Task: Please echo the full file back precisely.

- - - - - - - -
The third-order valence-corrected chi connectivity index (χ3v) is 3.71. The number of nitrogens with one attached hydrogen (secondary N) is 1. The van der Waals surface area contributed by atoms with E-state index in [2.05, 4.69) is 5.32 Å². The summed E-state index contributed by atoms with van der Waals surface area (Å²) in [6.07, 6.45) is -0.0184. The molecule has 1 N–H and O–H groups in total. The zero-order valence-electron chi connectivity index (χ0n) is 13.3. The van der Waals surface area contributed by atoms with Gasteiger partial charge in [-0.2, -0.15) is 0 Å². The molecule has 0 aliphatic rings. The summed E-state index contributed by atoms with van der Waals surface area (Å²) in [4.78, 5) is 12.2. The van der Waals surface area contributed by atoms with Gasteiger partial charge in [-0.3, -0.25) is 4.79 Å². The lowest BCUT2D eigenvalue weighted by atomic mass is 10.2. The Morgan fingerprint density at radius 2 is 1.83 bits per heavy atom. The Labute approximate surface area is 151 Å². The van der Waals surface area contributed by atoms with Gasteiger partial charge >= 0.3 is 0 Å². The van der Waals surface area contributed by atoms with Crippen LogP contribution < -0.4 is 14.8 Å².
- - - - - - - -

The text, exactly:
The third-order valence-corrected chi connectivity index (χ3v) is 3.71. The number of nitrogens with one attached hydrogen (secondary N) is 1. The van der Waals surface area contributed by atoms with E-state index in [2.05, 4.69) is 5.32 Å². The summed E-state index contributed by atoms with van der Waals surface area (Å²) in [6.07, 6.45) is -0.0184. The molecule has 1 N–H and O–H groups in total. The zero-order valence-electron chi connectivity index (χ0n) is 13.3. The van der Waals surface area contributed by atoms with Gasteiger partial charge in [-0.2, -0.15) is 0 Å². The molecule has 0 aliphatic rings. The summed E-state index contributed by atoms with van der Waals surface area (Å²) in [4.78, 5) is 12.2. The van der Waals surface area contributed by atoms with Gasteiger partial charge in [-0.3, -0.25) is 4.79 Å². The lowest BCUT2D eigenvalue weighted by atomic mass is 10.2. The Morgan fingerprint density at radius 2 is 1.83 bits per heavy atom. The Labute approximate surface area is 151 Å². The van der Waals surface area contributed by atoms with Gasteiger partial charge >= 0.3 is 0 Å². The van der Waals surface area contributed by atoms with Crippen LogP contribution < -0.4 is 14.8 Å².